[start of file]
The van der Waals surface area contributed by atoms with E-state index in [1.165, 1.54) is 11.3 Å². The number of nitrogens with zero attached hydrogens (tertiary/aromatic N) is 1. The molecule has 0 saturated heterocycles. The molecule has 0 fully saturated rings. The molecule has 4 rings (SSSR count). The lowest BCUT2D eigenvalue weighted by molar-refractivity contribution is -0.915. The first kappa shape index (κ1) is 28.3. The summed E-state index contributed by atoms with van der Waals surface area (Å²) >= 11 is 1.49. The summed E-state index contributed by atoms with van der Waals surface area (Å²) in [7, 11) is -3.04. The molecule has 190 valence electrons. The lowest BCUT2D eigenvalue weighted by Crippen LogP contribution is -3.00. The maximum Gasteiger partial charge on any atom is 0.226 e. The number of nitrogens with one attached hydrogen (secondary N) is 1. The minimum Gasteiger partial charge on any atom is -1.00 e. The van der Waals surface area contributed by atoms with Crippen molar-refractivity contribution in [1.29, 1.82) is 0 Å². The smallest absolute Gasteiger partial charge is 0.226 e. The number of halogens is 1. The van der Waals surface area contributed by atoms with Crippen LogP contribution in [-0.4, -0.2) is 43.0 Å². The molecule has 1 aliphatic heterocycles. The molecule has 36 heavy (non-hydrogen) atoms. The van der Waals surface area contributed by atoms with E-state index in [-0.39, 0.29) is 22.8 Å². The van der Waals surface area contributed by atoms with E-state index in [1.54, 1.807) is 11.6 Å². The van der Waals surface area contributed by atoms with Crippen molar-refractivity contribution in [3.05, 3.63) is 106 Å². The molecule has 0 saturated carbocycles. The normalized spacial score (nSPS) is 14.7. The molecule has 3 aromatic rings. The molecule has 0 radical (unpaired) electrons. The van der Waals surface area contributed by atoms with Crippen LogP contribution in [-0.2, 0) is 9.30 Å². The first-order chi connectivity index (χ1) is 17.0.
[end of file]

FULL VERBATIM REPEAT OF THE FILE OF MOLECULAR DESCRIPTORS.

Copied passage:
The van der Waals surface area contributed by atoms with E-state index in [1.165, 1.54) is 11.3 Å². The number of nitrogens with zero attached hydrogens (tertiary/aromatic N) is 1. The molecule has 0 saturated heterocycles. The molecule has 0 fully saturated rings. The molecule has 4 rings (SSSR count). The lowest BCUT2D eigenvalue weighted by molar-refractivity contribution is -0.915. The first kappa shape index (κ1) is 28.3. The summed E-state index contributed by atoms with van der Waals surface area (Å²) >= 11 is 1.49. The summed E-state index contributed by atoms with van der Waals surface area (Å²) in [7, 11) is -3.04. The molecule has 190 valence electrons. The lowest BCUT2D eigenvalue weighted by Crippen LogP contribution is -3.00. The maximum Gasteiger partial charge on any atom is 0.226 e. The number of nitrogens with one attached hydrogen (secondary N) is 1. The minimum Gasteiger partial charge on any atom is -1.00 e. The van der Waals surface area contributed by atoms with Crippen molar-refractivity contribution in [1.29, 1.82) is 0 Å². The smallest absolute Gasteiger partial charge is 0.226 e. The number of halogens is 1. The van der Waals surface area contributed by atoms with Crippen LogP contribution in [-0.4, -0.2) is 43.0 Å². The molecule has 1 aliphatic heterocycles. The molecule has 36 heavy (non-hydrogen) atoms. The van der Waals surface area contributed by atoms with E-state index in [-0.39, 0.29) is 22.8 Å². The van der Waals surface area contributed by atoms with E-state index in [1.54, 1.807) is 11.6 Å². The van der Waals surface area contributed by atoms with Crippen molar-refractivity contribution in [3.05, 3.63) is 106 Å². The molecule has 0 saturated carbocycles. The normalized spacial score (nSPS) is 14.7. The molecule has 3 aromatic rings. The molecule has 0 radical (unpaired) electrons. The van der Waals surface area contributed by atoms with Crippen LogP contribution in [-0.2, 0) is 9.30 Å². The first-order chi connectivity index (χ1) is 17.0.